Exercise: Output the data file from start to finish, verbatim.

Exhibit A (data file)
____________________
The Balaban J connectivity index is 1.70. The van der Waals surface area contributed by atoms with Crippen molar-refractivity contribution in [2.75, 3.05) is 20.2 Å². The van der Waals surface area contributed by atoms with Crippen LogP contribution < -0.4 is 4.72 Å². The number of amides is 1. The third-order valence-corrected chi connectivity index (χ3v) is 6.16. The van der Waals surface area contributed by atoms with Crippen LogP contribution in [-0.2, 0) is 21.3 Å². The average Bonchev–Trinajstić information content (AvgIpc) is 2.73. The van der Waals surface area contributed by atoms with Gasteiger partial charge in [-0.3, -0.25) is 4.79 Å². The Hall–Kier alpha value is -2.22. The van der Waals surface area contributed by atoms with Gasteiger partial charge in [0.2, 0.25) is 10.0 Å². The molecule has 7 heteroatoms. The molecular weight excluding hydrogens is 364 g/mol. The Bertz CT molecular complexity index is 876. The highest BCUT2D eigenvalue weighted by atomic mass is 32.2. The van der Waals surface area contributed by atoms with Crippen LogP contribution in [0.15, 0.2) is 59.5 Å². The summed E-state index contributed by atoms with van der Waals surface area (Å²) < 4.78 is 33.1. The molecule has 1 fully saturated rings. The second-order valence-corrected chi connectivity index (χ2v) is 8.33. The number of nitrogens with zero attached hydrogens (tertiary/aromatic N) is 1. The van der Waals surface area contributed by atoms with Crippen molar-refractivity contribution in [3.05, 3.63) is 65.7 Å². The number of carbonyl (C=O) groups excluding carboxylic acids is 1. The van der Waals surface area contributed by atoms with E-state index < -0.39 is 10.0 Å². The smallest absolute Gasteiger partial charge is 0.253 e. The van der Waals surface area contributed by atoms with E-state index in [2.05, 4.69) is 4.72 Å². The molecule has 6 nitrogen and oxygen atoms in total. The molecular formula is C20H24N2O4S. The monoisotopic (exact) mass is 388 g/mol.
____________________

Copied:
The Balaban J connectivity index is 1.70. The van der Waals surface area contributed by atoms with Crippen molar-refractivity contribution in [2.75, 3.05) is 20.2 Å². The van der Waals surface area contributed by atoms with Crippen LogP contribution < -0.4 is 4.72 Å². The number of amides is 1. The third-order valence-corrected chi connectivity index (χ3v) is 6.16. The van der Waals surface area contributed by atoms with Crippen LogP contribution in [-0.2, 0) is 21.3 Å². The average Bonchev–Trinajstić information content (AvgIpc) is 2.73. The van der Waals surface area contributed by atoms with Gasteiger partial charge in [-0.3, -0.25) is 4.79 Å². The Hall–Kier alpha value is -2.22. The van der Waals surface area contributed by atoms with Gasteiger partial charge in [0.2, 0.25) is 10.0 Å². The molecule has 7 heteroatoms. The molecular weight excluding hydrogens is 364 g/mol. The Bertz CT molecular complexity index is 876. The highest BCUT2D eigenvalue weighted by atomic mass is 32.2. The van der Waals surface area contributed by atoms with Crippen LogP contribution in [0.15, 0.2) is 59.5 Å². The summed E-state index contributed by atoms with van der Waals surface area (Å²) < 4.78 is 33.1. The molecule has 1 fully saturated rings. The second-order valence-corrected chi connectivity index (χ2v) is 8.33. The number of nitrogens with zero attached hydrogens (tertiary/aromatic N) is 1. The van der Waals surface area contributed by atoms with Crippen molar-refractivity contribution in [3.05, 3.63) is 65.7 Å². The number of carbonyl (C=O) groups excluding carboxylic acids is 1. The van der Waals surface area contributed by atoms with E-state index < -0.39 is 10.0 Å². The smallest absolute Gasteiger partial charge is 0.253 e. The van der Waals surface area contributed by atoms with E-state index in [2.05, 4.69) is 4.72 Å². The molecule has 6 nitrogen and oxygen atoms in total. The molecular formula is C20H24N2O4S. The monoisotopic (exact) mass is 388 g/mol.